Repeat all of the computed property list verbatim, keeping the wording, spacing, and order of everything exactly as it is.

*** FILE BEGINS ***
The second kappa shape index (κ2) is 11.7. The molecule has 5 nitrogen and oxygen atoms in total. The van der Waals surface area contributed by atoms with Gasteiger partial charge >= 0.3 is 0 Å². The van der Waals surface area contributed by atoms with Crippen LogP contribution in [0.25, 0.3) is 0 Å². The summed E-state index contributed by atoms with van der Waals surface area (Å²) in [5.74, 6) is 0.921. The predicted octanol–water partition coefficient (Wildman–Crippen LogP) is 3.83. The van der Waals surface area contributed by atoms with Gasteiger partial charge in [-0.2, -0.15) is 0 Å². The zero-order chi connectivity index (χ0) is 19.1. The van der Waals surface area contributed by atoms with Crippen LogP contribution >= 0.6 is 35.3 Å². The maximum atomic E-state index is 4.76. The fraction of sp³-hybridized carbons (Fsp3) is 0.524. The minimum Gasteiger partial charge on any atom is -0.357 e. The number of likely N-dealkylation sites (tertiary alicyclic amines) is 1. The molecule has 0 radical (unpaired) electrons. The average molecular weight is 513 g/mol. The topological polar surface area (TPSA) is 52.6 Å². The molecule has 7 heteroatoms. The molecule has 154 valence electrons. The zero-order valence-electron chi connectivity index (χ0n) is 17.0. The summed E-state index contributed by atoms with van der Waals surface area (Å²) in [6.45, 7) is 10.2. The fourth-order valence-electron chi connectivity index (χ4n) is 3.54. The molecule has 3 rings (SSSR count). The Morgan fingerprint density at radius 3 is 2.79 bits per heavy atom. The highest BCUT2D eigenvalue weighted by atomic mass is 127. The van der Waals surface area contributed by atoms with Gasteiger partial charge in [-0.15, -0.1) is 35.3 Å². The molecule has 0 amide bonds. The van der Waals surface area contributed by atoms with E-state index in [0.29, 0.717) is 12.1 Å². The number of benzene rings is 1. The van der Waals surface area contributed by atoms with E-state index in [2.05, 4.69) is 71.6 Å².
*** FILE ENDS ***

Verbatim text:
The second kappa shape index (κ2) is 11.7. The molecule has 5 nitrogen and oxygen atoms in total. The van der Waals surface area contributed by atoms with Gasteiger partial charge >= 0.3 is 0 Å². The van der Waals surface area contributed by atoms with Crippen LogP contribution in [0.25, 0.3) is 0 Å². The summed E-state index contributed by atoms with van der Waals surface area (Å²) in [5.74, 6) is 0.921. The predicted octanol–water partition coefficient (Wildman–Crippen LogP) is 3.83. The van der Waals surface area contributed by atoms with Gasteiger partial charge in [-0.2, -0.15) is 0 Å². The zero-order chi connectivity index (χ0) is 19.1. The van der Waals surface area contributed by atoms with Crippen LogP contribution >= 0.6 is 35.3 Å². The maximum atomic E-state index is 4.76. The fraction of sp³-hybridized carbons (Fsp3) is 0.524. The minimum Gasteiger partial charge on any atom is -0.357 e. The number of likely N-dealkylation sites (tertiary alicyclic amines) is 1. The molecule has 0 radical (unpaired) electrons. The average molecular weight is 513 g/mol. The topological polar surface area (TPSA) is 52.6 Å². The molecule has 7 heteroatoms. The molecule has 154 valence electrons. The zero-order valence-electron chi connectivity index (χ0n) is 17.0. The summed E-state index contributed by atoms with van der Waals surface area (Å²) in [6.45, 7) is 10.2. The fourth-order valence-electron chi connectivity index (χ4n) is 3.54. The molecule has 3 rings (SSSR count). The Morgan fingerprint density at radius 3 is 2.79 bits per heavy atom. The highest BCUT2D eigenvalue weighted by atomic mass is 127. The van der Waals surface area contributed by atoms with Gasteiger partial charge in [-0.15, -0.1) is 35.3 Å². The molecule has 0 amide bonds. The van der Waals surface area contributed by atoms with E-state index in [0.29, 0.717) is 12.1 Å². The number of benzene rings is 1. The van der Waals surface area contributed by atoms with E-state index in [2.05, 4.69) is 71.6 Å².